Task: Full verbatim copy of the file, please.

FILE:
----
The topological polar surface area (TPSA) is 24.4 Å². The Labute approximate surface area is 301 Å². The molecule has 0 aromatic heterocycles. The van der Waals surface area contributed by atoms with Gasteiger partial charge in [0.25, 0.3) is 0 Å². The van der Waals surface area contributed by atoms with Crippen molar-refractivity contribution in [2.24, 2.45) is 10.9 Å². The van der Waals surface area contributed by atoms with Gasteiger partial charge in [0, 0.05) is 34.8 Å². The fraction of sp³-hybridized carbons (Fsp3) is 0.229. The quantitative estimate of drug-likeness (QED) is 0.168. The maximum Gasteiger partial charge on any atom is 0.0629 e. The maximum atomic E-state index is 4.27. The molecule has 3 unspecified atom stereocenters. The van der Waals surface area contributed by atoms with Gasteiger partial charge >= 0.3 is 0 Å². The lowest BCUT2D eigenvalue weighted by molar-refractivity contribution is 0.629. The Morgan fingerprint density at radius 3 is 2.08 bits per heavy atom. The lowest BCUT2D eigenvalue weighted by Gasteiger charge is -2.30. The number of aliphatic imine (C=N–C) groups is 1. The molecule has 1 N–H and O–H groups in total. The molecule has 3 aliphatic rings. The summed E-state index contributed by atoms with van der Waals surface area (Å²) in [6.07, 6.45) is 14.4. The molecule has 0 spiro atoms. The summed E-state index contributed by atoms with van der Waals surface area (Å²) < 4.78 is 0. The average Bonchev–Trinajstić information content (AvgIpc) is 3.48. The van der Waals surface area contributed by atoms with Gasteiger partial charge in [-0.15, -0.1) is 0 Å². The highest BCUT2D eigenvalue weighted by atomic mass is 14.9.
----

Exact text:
The topological polar surface area (TPSA) is 24.4 Å². The Labute approximate surface area is 301 Å². The molecule has 0 aromatic heterocycles. The van der Waals surface area contributed by atoms with Gasteiger partial charge in [0.25, 0.3) is 0 Å². The van der Waals surface area contributed by atoms with Crippen molar-refractivity contribution in [2.24, 2.45) is 10.9 Å². The van der Waals surface area contributed by atoms with Gasteiger partial charge in [0, 0.05) is 34.8 Å². The fraction of sp³-hybridized carbons (Fsp3) is 0.229. The quantitative estimate of drug-likeness (QED) is 0.168. The maximum Gasteiger partial charge on any atom is 0.0629 e. The maximum atomic E-state index is 4.27. The molecule has 3 unspecified atom stereocenters. The van der Waals surface area contributed by atoms with Gasteiger partial charge >= 0.3 is 0 Å². The lowest BCUT2D eigenvalue weighted by molar-refractivity contribution is 0.629. The Morgan fingerprint density at radius 3 is 2.08 bits per heavy atom. The lowest BCUT2D eigenvalue weighted by Gasteiger charge is -2.30. The number of aliphatic imine (C=N–C) groups is 1. The molecule has 1 N–H and O–H groups in total. The molecule has 3 aliphatic rings. The summed E-state index contributed by atoms with van der Waals surface area (Å²) in [6.07, 6.45) is 14.4. The molecule has 0 spiro atoms. The summed E-state index contributed by atoms with van der Waals surface area (Å²) < 4.78 is 0. The average Bonchev–Trinajstić information content (AvgIpc) is 3.48. The van der Waals surface area contributed by atoms with Gasteiger partial charge in [-0.15, -0.1) is 0 Å². The highest BCUT2D eigenvalue weighted by atomic mass is 14.9.